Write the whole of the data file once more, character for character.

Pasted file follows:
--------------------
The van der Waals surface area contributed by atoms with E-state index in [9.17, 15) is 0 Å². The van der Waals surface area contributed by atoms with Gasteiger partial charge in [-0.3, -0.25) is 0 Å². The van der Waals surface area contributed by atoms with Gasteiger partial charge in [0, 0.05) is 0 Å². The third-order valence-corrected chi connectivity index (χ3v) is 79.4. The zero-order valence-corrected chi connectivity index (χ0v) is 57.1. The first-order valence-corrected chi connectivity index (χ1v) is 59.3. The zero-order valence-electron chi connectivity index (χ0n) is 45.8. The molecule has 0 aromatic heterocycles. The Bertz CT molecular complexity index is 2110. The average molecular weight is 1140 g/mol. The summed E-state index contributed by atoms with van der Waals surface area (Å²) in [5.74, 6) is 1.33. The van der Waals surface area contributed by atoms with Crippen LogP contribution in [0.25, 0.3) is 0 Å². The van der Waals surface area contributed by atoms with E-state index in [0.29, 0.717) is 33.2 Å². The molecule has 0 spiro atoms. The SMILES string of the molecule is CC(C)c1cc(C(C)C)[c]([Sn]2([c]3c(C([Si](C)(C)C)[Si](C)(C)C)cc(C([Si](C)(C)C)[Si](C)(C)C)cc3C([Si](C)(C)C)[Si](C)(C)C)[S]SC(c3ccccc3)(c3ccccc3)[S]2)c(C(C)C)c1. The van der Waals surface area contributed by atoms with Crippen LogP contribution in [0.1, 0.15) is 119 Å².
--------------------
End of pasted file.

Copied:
The van der Waals surface area contributed by atoms with E-state index in [9.17, 15) is 0 Å². The van der Waals surface area contributed by atoms with Gasteiger partial charge in [-0.3, -0.25) is 0 Å². The van der Waals surface area contributed by atoms with Gasteiger partial charge in [0, 0.05) is 0 Å². The third-order valence-corrected chi connectivity index (χ3v) is 79.4. The zero-order valence-corrected chi connectivity index (χ0v) is 57.1. The first-order valence-corrected chi connectivity index (χ1v) is 59.3. The zero-order valence-electron chi connectivity index (χ0n) is 45.8. The molecule has 0 aromatic heterocycles. The Bertz CT molecular complexity index is 2110. The average molecular weight is 1140 g/mol. The summed E-state index contributed by atoms with van der Waals surface area (Å²) in [5.74, 6) is 1.33. The van der Waals surface area contributed by atoms with Crippen LogP contribution in [0.25, 0.3) is 0 Å². The van der Waals surface area contributed by atoms with E-state index in [0.29, 0.717) is 33.2 Å². The molecule has 0 spiro atoms. The SMILES string of the molecule is CC(C)c1cc(C(C)C)[c]([Sn]2([c]3c(C([Si](C)(C)C)[Si](C)(C)C)cc(C([Si](C)(C)C)[Si](C)(C)C)cc3C([Si](C)(C)C)[Si](C)(C)C)[S]SC(c3ccccc3)(c3ccccc3)[S]2)c(C(C)C)c1. The van der Waals surface area contributed by atoms with Crippen LogP contribution in [0.1, 0.15) is 119 Å².